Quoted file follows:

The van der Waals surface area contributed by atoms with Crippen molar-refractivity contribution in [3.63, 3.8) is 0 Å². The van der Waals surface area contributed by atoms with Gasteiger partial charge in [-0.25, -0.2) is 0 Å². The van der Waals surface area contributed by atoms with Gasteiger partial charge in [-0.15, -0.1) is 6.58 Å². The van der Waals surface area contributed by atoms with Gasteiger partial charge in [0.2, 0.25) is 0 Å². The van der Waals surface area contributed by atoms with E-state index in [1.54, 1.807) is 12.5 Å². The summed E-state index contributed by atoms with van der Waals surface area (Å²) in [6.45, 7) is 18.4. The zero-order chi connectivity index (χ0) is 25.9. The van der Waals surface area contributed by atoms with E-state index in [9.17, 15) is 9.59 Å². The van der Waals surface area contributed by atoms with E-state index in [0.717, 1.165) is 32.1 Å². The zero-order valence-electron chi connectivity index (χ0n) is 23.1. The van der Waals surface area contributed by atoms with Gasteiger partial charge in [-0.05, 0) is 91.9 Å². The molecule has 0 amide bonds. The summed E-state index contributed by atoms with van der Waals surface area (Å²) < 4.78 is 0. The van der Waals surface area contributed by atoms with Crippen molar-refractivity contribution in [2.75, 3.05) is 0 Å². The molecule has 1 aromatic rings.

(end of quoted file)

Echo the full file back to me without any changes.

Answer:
The van der Waals surface area contributed by atoms with Crippen molar-refractivity contribution in [3.63, 3.8) is 0 Å². The van der Waals surface area contributed by atoms with Gasteiger partial charge in [-0.25, -0.2) is 0 Å². The van der Waals surface area contributed by atoms with Gasteiger partial charge in [-0.15, -0.1) is 6.58 Å². The van der Waals surface area contributed by atoms with Gasteiger partial charge in [0.2, 0.25) is 0 Å². The van der Waals surface area contributed by atoms with E-state index in [1.54, 1.807) is 12.5 Å². The summed E-state index contributed by atoms with van der Waals surface area (Å²) in [6.45, 7) is 18.4. The zero-order chi connectivity index (χ0) is 25.9. The van der Waals surface area contributed by atoms with E-state index in [9.17, 15) is 9.59 Å². The van der Waals surface area contributed by atoms with E-state index in [0.717, 1.165) is 32.1 Å². The zero-order valence-electron chi connectivity index (χ0n) is 23.1. The van der Waals surface area contributed by atoms with Gasteiger partial charge in [-0.05, 0) is 91.9 Å². The molecule has 0 amide bonds. The summed E-state index contributed by atoms with van der Waals surface area (Å²) < 4.78 is 0. The van der Waals surface area contributed by atoms with Crippen molar-refractivity contribution in [2.75, 3.05) is 0 Å². The molecule has 1 aromatic rings.